There's not a single striking soloist performance on this release, but this doesn't mean any are bad. The songs are just transposed to a key that are too safe for the soloists. Holding Out for a Hero, for example, has a chord progression that could have been used to draw emotions from the listener, but the key chosen is too safe.

The songs that really capture my attention are Control, originally performed by Halsey; Exit Music (For a Film) by Radiohead; and 715 CRΣΣKS. This could be the direction where the Mendicants should go from this point forward. Although, I'm also not opposed to the inclusion of a couple of songs that have the signature Mendicants cutesy doo-wop singing, which is heard in Valerie, Runaway Baby, God Only Knows, and Zoot Suit Riot — old habits just don't break easily.

For the Long Haul is not a bad album. The overall quality of the recording is a major upgrade compared to the group's previous album, Mendicants At Large. One can't go wrong with the production work of Danny Ozment, and Bill Hare's mixing and mastering. But it's never too late to keep going in the right direction. The correct mindset is to use the right material and choose the best soloist to represent it, and then create those beautiful moments that pop up on your release. For now, I just want to celebrate a job well done by this group who stepped out of its comfort zone — having notable soloists can be the goal next time.


Tuning / Blend 2
Energy / Intensity 3
Innovation / Creativity 2
Soloists 3
Sound / Production 2
Repeat Listenability 2
Tracks
1 Kiss the Sky 3
2 River / Bottom of the River 3
3 Zoot Suit Riot 3
4 Valerie 2
5 Runaway Baby 3
6 Stacy's Mom / 1985 2
7 Greedy 2
8 Control 4
9 Holding Out for a Hero 3
10 715 CRΣΣKS 2
11 God Only Knows 3
12 Exit Music (For a Film) 3

I struggle to understand the Stanford Medicants' identity as a group, as well as the intended effect behind For the Long Haul, even after listening to this album several times. The Medicants have a solid vocal model and core sound, but several issues in the execution and detail work hold back what could have been an extremely entertaining project.

The first thing that sticks out to me is production work. The background voices sound as if they were all recorded in a single room with very little editing. This isn't a bad thing on its own — strong live or unedited recordings often have a raw, authentic quality to them that tightly produced and mixed recordings don't have. This shines in a few places on this album, such as the "RIOT!" echoes in Zoot Suit Riot, and the unfiltered intensity on Control and Exit Music (For a Film).

The problem is that this does not come across as a consistent, deliberate choice. Vocal percussion is mixed completely differently from everything else. Solo recordings often have strangely seamless edits that don't match the rest of the live background. Balance in the background voices is inconsistent and is usually too mid-heavy, even in tenor- or bass-featured musical moments. Most importantly, however, the background work isn't tight enough in tuning and sync to make the best use of the unfiltered sound. Several times, such as during the final chorus of Zoot Suit Riot and almost the entirety of 715 CRΣΣKS, musical choices are obscured by incredibly faulty execution.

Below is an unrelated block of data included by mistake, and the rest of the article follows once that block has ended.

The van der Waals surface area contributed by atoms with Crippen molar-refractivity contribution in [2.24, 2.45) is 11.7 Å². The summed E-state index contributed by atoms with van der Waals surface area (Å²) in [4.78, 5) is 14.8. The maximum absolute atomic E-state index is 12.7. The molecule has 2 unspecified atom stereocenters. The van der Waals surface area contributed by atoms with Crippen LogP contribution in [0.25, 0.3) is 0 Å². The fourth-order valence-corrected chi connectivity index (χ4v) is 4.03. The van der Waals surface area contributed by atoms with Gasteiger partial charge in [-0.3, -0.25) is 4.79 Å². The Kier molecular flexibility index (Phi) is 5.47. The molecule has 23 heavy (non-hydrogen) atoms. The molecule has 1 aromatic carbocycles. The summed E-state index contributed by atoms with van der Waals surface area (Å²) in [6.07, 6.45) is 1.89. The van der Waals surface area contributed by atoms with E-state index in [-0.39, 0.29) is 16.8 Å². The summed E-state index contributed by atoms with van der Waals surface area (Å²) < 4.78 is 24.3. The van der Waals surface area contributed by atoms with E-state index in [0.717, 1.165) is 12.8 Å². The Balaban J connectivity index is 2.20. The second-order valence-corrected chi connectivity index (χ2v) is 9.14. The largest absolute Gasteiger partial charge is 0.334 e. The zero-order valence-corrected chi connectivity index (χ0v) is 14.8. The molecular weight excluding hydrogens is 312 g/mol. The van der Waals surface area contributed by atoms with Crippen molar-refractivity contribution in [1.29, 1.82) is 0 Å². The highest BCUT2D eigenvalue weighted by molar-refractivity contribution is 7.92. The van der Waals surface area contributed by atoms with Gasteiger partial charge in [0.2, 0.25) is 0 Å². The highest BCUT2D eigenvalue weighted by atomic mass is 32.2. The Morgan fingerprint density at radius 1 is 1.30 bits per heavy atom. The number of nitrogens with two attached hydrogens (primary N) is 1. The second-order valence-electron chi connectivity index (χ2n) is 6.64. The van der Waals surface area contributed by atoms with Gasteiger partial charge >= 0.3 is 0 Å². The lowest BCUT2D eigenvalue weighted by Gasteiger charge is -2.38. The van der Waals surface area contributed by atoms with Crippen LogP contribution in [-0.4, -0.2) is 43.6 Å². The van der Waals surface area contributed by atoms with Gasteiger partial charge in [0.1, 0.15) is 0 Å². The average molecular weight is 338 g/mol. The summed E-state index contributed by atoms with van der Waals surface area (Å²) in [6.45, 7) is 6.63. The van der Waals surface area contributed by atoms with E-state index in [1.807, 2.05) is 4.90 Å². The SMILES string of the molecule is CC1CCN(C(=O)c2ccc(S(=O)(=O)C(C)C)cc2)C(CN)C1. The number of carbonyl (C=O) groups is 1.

Outside of execution issues, many musical choices also are questionable in design. Stacy's Mom / 1985 is a great mashup idea in many ways, but the arrangement doesn't allow each song to breathe on its on before making them collide. God Only Knows is one of the most consistently well-produced and executed songs on the album, but it strikes a weird blend of vocal jazz, barbershop, and original song influence without ever fully reaching coherence. The Medicants incorporate a more classical vocal model in Exit Music (For A Film), which works surprisingly well, but too many other percussion and production elements don't match that vocal model choice.

The best solo work on For the Long Haul has obvious intention behind it. Stefan Swaans on Zoot Suit Riot, for example, has absolute commitment to the vibe of the song. Alexander Ronneburg also makes Control entirely his own and bends it to his strengths, reinventing the lyric accordingly. On the other hand, other solos feel tentative and held back, especially compared to these two memorable ones.

What ties a lot of these issues together, and the areas future growth, are intention and coherence. Every song must stand on its own, not just as an a cappella track but as a song, period. All production choices, vocal model choices, and musical flair must all feed into this intention. Otherwise, it becomes messy.

For the Long Haul's baseline isn't at all bad — I enjoyed a lot out of my listens of this album. When there's so much missed potential, however, it's easy for me to write a lot about that room for growth. I'd love to see the Medicants focus their future efforts on a project with very clear focus and intention, because they definitely have the tools to pull it off.